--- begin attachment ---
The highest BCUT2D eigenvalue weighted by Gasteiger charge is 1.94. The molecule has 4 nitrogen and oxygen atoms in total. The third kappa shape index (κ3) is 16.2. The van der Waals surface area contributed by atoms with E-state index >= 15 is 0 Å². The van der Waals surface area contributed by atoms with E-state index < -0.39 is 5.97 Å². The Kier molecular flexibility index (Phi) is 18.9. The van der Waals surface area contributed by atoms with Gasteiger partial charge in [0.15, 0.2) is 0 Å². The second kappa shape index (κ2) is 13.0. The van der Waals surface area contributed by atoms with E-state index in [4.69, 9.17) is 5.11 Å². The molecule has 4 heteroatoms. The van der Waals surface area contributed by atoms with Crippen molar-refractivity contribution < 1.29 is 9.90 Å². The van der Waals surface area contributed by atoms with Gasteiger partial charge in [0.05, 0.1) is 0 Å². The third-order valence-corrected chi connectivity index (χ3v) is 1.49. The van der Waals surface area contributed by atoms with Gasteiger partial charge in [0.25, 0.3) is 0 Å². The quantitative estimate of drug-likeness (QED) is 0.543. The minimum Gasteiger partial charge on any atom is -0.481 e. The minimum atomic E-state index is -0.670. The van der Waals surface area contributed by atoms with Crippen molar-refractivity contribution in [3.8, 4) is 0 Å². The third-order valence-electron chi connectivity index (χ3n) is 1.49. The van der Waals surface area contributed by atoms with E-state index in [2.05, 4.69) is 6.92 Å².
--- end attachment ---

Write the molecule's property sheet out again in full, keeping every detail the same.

The highest BCUT2D eigenvalue weighted by Gasteiger charge is 1.94. The molecule has 4 nitrogen and oxygen atoms in total. The third kappa shape index (κ3) is 16.2. The van der Waals surface area contributed by atoms with E-state index >= 15 is 0 Å². The van der Waals surface area contributed by atoms with E-state index < -0.39 is 5.97 Å². The Kier molecular flexibility index (Phi) is 18.9. The van der Waals surface area contributed by atoms with Gasteiger partial charge in [0.15, 0.2) is 0 Å². The second kappa shape index (κ2) is 13.0. The van der Waals surface area contributed by atoms with E-state index in [4.69, 9.17) is 5.11 Å². The molecule has 4 heteroatoms. The van der Waals surface area contributed by atoms with Crippen molar-refractivity contribution < 1.29 is 9.90 Å². The van der Waals surface area contributed by atoms with Gasteiger partial charge in [0.05, 0.1) is 0 Å². The third-order valence-corrected chi connectivity index (χ3v) is 1.49. The van der Waals surface area contributed by atoms with Gasteiger partial charge in [0.25, 0.3) is 0 Å². The quantitative estimate of drug-likeness (QED) is 0.543. The minimum Gasteiger partial charge on any atom is -0.481 e. The minimum atomic E-state index is -0.670. The van der Waals surface area contributed by atoms with Crippen molar-refractivity contribution in [3.8, 4) is 0 Å². The third-order valence-electron chi connectivity index (χ3n) is 1.49. The van der Waals surface area contributed by atoms with E-state index in [2.05, 4.69) is 6.92 Å².